In our contemporary, “if it doesn’t give you joy” culture, it would be frowned upon to own not one, but two sets of Magic Cake pans. I am not ashamed to admit that there are two such checkerboard cake pans, three pans per set, taking up residence in one of my kitchen cabinets.
The older of the two sets belonged to my mother’s mother, Mama Dorothy, a world traveler, gifted pianist, consummate hostess. Dorothy’s checkerboard cake pans are imprinted with the brand name Ekco followed by the no-nonsense adage,“Patent Applied For.” Magic Cake pans added drama to house parties hosted in the 1940s. Measuring 8½” in diameter, the pans are ever-so-slightly indented, and include two dividing ring inserts that fit snugly within the pans. The dividing rings prevent the chocolate and vanilla cake batters from touching.
The second set of pans were manufactured by the Bake King Corporation and belonged to my Grandmother Minnie. Minnie was a businesswoman, good with figures, and known for hosting legendary Sunday dinners. The Bake King pans are light weight, measuring 9” in diameter, with smooth interiors, lacking indentations, and include a one-piece dividing ring insert to keep renegade batters from colliding.
I have used both sets of pans with great success, and despite promises to scale back my kitchen inventory, it seems foolish to discard cake pans that clearly give me joy. There are certain occasions that demand 8½” cake festivities and others that call for 9” magic cakes. It is also worth noting that despite their age, the well-crafted, sturdy aluminum pans continue to perform, requiring little more than a liberal buttering, a dusting of flour, and a recipe of two-toned cake batter.
Checkerboard cakes were celebratory desserts, often reserved for birthdays. They were predictably frosted in chocolate and after wishes had been made and candles extinguished, every slice was dotted with just the tiniest droplet of melted candle wax. I tended to eat my slice alternating between forkfuls of chocolate squares, then vanilla, saving the thick layer of frosting that held it all together for the end.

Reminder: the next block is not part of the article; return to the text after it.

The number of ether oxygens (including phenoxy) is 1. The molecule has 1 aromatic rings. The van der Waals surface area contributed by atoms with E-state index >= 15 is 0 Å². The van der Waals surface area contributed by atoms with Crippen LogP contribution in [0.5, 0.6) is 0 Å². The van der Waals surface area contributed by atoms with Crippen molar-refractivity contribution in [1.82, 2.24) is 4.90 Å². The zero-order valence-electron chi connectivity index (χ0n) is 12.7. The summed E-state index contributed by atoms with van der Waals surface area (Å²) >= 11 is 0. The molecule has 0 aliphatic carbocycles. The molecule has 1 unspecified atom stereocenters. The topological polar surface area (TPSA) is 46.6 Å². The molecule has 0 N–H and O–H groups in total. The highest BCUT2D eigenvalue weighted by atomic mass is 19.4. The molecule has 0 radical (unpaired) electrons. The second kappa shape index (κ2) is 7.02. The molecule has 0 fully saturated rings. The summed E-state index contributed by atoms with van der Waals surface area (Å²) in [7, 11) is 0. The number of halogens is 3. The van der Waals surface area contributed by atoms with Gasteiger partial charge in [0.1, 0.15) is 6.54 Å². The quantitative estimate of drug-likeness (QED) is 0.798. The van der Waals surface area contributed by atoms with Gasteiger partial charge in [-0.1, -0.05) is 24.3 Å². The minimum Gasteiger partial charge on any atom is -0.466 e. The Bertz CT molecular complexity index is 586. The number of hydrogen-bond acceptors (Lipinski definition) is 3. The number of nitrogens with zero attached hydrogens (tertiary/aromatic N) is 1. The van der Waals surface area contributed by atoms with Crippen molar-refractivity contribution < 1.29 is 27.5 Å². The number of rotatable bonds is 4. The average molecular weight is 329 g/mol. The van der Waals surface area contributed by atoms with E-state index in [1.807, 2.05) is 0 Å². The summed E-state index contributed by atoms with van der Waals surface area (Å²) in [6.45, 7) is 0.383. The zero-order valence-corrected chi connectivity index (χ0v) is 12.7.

Just this week, a recent foray into a long forgotten drawer unearthed a number of boxes of birthday candles, some recently purchased, others purchased long ago. Something about those candles conjured images of crepe paper streamers and candy corsages, balloons stuck to the wall by static electricity, party favors, and honeycomb centerpieces crafted by Dennison. My mother, very much like her mother, and my father’s mother, knew how to throw a party, how to make you feel extraordinarily special. They were crafty and clever, with vision, imagination, and dining room drawers well stocked with birthday candles,
Making the very first slice into a cake because it was your birthday was traditional at our dining room table. The cake knife was weighty, long handled, most often engraved with initials, names or a date. Cutting into a cake and expecting a monotone slice, only to find a checkerboard of chocolate and vanilla squares was surprising and thrilling. With each slice you were reminded you were in the midst of the most wonderful party.
Do I need two sets of Magic Cake pans? Probably not. (You could make the same case for the stack of Pyrex and Corning and ceramic pie plates nested precariously alongside the cake pans.) Are the checkerboard cake pans an integral part of my life? Do they spark joy? The truth is, every time I reach into that over-crowded cabinet stacked high with Ekco-ware and Bake-King, and I set the pans on the counter, it feels like a party in the making. I suspect my grandmothers and my mother would insist we make enough room in our lives for that kind of spark.
Professional Pie-isms & Seasonal Sarcasm